Ex-Foundry Networks executive found guilty of insider trading


NEW YORK (Reuters)桝 former executive of Foundry Networks Inc. was found guilty on Thursday [Oct. 2] of leaking inside information about the data-equipment maker and enabling a San Francisco hedge fund to earn millions of dollars.
David Riley, Foundry's former chief information officer, was found guilty by a Manhattan federal jury of two counts of securities fraud and one conspiracy count, after a trial that lasted more than three weeks. A mistrial was declared on a fourth fraud count on which jurors deadlocked.

The verdict brought to 83 the number of people who have been convicted at trial or pleaded guilty since October 2009 amid a years-long campaign against insider trading by the office of Manhattan U.S. Attorney Preet Bharara.

It marked a rebound for Bharara's office, after its insider-trading trial winning streak was broken in July with the acquittal of Rengan Rajaratnam, a younger brother of convicted Galleon Group hedge fund founder Raj Rajaratnam.

Bharara in a statement said Riley forged "a pipeline of material, nonpublic information that enabled others to engage in illegal insider trading."

"What Riley got out of the arrangement is a felony conviction and the prospect of losing his liberty."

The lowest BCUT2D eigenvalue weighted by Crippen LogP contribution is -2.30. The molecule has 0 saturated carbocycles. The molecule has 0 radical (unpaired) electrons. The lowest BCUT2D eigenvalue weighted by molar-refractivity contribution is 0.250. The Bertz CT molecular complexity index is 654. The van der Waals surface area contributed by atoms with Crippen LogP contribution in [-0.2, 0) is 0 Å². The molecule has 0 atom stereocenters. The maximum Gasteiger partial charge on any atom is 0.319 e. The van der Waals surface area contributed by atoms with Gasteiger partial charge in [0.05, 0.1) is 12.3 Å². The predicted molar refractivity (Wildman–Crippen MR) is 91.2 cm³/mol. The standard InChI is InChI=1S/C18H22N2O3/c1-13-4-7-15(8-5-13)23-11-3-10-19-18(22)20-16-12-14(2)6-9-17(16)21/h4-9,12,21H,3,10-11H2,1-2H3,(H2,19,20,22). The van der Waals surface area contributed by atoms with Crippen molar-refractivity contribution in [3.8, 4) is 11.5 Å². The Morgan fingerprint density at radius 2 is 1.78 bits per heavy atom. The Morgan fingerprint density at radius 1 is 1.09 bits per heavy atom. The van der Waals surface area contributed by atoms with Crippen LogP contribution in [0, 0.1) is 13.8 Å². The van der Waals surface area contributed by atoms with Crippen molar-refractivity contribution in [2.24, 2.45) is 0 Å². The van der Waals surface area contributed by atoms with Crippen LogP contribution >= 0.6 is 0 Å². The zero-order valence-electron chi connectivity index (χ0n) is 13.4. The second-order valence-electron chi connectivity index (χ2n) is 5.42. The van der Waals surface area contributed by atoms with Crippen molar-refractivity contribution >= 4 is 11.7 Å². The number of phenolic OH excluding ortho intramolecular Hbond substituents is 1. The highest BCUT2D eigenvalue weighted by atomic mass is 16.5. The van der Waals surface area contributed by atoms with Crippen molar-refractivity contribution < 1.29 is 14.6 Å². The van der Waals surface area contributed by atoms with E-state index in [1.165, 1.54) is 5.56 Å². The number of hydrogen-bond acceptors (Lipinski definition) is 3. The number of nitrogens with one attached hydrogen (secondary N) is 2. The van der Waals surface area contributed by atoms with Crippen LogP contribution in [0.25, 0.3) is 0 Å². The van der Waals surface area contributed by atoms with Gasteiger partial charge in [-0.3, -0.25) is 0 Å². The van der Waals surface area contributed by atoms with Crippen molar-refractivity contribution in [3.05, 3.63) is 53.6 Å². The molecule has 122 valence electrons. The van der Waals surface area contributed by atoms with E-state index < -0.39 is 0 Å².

John Kaley, a lawyer for Riley, said he continued to believe his client was innocent.

"We're enormously disappointed in the verdict, but we're optimistic about our chances on appeal," he said.

Riley, 48, was charged in 2013 along with Matthew Teeple, a former analyst from hedge fund Artis Capital Management.

Prosecutors said Riley in July 2008 met with Teeple and told him about the unannounced plan for Brocade Communications Systems Inc. to acquire Foundry for $3 billion.

The tip allowed Artis to make $20 million, prosecutors said.

Other tips to Teeple about Foundry's sales ahead of its quarterly reports began as early as September 2007, prosecutors said, including one in April 2008 that was the subject of a fraud count.

Prosecutors had also accused Riley of tipping Teeple in October 2008 about troubles in the Brocade merger. Jurors sent a note Thursday saying they were "hopelessly deadlocked" on the fraud count for that alleged tip.

Teeple pleaded guilty in May to conspiracy to commit securities fraud, but he pleaded guilty without an agreement to cooperate against Riley.

Government witnesses instead included people who said Teeple told them about the Brocade deal but who could not testify to knowing Riley was the source.

Witnesses included John Johnson, a former chief investment officer of the Wyoming Retirement Systems who testified that, before taking that job, he traded in Foundry stock after Teeple told him about the deal.

Prosecutors also called Karl Motey, a technology consultant who has long been a key government witness in insider trading cases, who testified Teeple told him about the merger.

Johnson pleaded guilty in March 2013 to conspiracy and securities fraud charges and awaits sentencing. Motey was sentenced in February 2013 to a year of supervised release after pleading guilty to conspiracy and securities fraud.

The case is U.S. v. Riley, case No. 13-cr-00339, in U.S. District Court for the Southern District of New York.

By Nate Raymond